Environmental Biology of Fishes

, Volume 99, Issue 10, pp 793–799 | Cite as

The role of substrate holding in achieving critical swimming speeds: a case study using the invasive round goby (Neogobius melanostomus)

  • Matthew J. H. Gilbert
  • Janelle M. Barbarich
  • Matthew Casselman
  • Ashley V. Kasurak
  • Dennis M. Higgs
  • Keith B. TierneyEmail author


The swimming performance of fishes has generally been assessed using a stepped velocity test where the speed at fatigue is considered the critical swimming performance (U crit). Although this test was designed for fishes that swim in the water column, it has been applied to fishes that adhere to the substrate. Here we examined the extent to which substrate holding, slipping and swimming contributed to reaching U crit in an example substrate holding fish, the invasive round goby. A linear model indicated that each behavior contributed significantly to U crit, but that substrate holding was by far the biggest contributor (65.8 ± 3.9 % vs. 5.8 ± 0.9 and 28.4 ± 3.4 % slipping and swimming). We also used our behavioural analysis to determine the critical substrate holding speed (U hold: 28.6 ± 1.1 cm s−1). We conclude that the U crit test can be applied to substrate holding fish but that it is not just an indication of critical swimming speed as is often considered and must be interpreted with caution.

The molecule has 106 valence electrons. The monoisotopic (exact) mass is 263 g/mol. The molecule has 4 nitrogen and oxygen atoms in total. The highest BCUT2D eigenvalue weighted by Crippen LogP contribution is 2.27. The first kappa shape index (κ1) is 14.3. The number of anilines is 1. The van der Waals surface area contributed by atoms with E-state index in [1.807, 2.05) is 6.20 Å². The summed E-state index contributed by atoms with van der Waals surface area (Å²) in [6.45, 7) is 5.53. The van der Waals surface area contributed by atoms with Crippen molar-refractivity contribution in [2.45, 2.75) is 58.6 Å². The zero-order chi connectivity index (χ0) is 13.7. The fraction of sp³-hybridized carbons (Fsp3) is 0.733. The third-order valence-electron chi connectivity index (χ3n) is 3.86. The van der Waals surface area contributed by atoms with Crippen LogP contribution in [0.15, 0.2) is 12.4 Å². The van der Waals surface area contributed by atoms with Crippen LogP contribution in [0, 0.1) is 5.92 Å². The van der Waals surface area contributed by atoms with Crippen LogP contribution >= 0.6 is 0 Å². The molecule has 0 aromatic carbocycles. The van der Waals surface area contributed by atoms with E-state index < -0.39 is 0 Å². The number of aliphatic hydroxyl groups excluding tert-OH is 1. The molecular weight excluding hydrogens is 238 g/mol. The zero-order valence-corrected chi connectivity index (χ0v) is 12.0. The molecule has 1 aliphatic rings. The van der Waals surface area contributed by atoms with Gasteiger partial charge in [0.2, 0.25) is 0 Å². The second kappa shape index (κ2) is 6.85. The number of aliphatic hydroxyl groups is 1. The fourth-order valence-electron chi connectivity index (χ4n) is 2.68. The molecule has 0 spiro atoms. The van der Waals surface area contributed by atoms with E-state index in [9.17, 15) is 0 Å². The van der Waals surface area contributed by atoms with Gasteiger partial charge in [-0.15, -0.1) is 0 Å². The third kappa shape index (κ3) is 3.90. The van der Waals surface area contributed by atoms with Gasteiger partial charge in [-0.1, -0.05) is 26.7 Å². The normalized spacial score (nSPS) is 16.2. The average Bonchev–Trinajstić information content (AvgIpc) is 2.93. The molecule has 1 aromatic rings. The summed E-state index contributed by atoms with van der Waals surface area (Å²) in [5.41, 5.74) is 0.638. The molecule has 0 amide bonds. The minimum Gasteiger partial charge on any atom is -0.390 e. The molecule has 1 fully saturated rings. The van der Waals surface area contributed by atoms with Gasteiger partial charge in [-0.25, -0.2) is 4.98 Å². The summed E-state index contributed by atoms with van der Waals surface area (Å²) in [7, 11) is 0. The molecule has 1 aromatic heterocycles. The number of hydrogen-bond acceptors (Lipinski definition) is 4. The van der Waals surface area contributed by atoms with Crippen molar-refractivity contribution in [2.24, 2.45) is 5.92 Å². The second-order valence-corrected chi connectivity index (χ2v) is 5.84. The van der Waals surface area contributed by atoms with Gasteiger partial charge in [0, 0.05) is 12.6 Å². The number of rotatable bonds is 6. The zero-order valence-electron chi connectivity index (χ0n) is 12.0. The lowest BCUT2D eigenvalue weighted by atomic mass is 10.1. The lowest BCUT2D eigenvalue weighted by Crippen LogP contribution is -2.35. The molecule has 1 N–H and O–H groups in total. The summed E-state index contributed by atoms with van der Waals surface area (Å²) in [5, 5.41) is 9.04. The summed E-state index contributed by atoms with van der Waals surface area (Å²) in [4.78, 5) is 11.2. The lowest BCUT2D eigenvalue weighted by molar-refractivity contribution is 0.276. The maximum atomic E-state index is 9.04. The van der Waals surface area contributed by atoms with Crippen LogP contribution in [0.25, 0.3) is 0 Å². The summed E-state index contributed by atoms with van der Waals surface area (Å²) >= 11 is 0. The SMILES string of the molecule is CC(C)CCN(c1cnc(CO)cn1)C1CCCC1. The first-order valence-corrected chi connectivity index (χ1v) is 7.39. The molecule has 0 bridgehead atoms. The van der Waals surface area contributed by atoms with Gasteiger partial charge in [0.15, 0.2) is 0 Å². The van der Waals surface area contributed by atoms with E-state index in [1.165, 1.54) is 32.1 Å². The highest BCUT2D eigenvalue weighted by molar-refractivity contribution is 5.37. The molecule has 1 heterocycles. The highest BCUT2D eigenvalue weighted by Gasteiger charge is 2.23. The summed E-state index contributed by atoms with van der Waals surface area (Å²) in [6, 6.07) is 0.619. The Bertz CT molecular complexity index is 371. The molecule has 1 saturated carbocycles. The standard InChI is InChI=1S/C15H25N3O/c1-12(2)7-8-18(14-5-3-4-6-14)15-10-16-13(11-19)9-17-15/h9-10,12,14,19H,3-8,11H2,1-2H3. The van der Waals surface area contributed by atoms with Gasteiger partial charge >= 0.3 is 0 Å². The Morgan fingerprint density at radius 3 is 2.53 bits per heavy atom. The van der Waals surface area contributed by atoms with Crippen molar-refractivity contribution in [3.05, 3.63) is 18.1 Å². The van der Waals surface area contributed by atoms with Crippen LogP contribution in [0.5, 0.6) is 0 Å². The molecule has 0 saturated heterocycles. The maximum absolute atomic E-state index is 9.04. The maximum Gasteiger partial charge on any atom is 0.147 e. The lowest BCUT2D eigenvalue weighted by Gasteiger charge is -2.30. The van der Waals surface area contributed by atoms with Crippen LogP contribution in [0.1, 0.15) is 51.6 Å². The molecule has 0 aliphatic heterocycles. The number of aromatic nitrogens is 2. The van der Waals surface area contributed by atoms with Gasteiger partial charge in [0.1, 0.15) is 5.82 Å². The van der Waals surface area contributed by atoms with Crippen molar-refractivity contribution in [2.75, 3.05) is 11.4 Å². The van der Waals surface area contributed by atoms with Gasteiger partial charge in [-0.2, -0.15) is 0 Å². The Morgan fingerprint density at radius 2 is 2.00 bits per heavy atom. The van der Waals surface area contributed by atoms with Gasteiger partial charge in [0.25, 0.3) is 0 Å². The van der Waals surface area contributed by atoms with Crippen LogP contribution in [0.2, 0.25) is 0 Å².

Swimming performance Ucrit Substrate holding Gobiidae 



We thank Marc St. Pierre of the University of Windsor Science Technical shop for his outstanding craftsmanship of the swim tunnel respirometer. This study was funded by NSERC grants to KBT and DMH.


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Copyright information

© Springer Science+Business Media Dordrecht 2016

Authors and Affiliations

  • Matthew J. H. Gilbert
    • 1
  • Janelle M. Barbarich
    • 1
  • Matthew Casselman
    • 2
  • Ashley V. Kasurak
    • 3
  • Dennis M. Higgs
    • 3
  • Keith B. Tierney
    • 1
    Email author
  1. 1.Department of Biological SciencesUniversity of AlbertaEdmontonCanada
  2. 2.Department of Land and Food SystemsUniversity of British ColumbiaVancouverCanada
  3. 3.Department of Biological SciencesUniversity of WindsorWindsorCanada

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